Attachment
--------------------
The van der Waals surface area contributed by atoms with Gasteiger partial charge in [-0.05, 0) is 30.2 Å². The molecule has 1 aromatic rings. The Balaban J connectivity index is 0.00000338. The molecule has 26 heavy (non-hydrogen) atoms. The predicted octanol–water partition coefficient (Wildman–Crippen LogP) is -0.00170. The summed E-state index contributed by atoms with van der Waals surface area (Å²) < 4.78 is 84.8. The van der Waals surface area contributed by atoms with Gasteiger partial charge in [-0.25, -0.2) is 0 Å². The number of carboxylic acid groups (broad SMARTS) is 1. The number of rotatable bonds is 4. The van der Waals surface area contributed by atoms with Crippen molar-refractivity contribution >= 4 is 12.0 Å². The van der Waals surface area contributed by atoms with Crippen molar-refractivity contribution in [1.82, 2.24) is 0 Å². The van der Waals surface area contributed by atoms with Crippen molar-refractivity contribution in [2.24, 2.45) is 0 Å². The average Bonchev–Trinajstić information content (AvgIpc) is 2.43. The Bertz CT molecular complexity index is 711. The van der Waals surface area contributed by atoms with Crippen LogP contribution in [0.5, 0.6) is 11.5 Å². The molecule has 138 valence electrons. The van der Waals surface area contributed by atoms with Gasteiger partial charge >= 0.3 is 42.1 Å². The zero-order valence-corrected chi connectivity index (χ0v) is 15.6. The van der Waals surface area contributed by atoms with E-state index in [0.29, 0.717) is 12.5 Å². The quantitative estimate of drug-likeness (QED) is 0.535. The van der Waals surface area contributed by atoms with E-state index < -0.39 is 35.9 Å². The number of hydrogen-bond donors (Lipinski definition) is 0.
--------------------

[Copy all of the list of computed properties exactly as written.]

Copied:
The van der Waals surface area contributed by atoms with Gasteiger partial charge in [-0.05, 0) is 30.2 Å². The molecule has 1 aromatic rings. The Balaban J connectivity index is 0.00000338. The molecule has 26 heavy (non-hydrogen) atoms. The predicted octanol–water partition coefficient (Wildman–Crippen LogP) is -0.00170. The summed E-state index contributed by atoms with van der Waals surface area (Å²) < 4.78 is 84.8. The van der Waals surface area contributed by atoms with Gasteiger partial charge in [-0.25, -0.2) is 0 Å². The number of carboxylic acid groups (broad SMARTS) is 1. The number of rotatable bonds is 4. The van der Waals surface area contributed by atoms with Crippen molar-refractivity contribution >= 4 is 12.0 Å². The van der Waals surface area contributed by atoms with Crippen molar-refractivity contribution in [1.82, 2.24) is 0 Å². The van der Waals surface area contributed by atoms with Crippen molar-refractivity contribution in [2.24, 2.45) is 0 Å². The average Bonchev–Trinajstić information content (AvgIpc) is 2.43. The Bertz CT molecular complexity index is 711. The van der Waals surface area contributed by atoms with Crippen LogP contribution in [0.5, 0.6) is 11.5 Å². The molecule has 138 valence electrons. The van der Waals surface area contributed by atoms with Gasteiger partial charge >= 0.3 is 42.1 Å². The zero-order valence-corrected chi connectivity index (χ0v) is 15.6. The van der Waals surface area contributed by atoms with E-state index in [0.29, 0.717) is 12.5 Å². The quantitative estimate of drug-likeness (QED) is 0.535. The van der Waals surface area contributed by atoms with E-state index < -0.39 is 35.9 Å². The number of hydrogen-bond donors (Lipinski definition) is 0.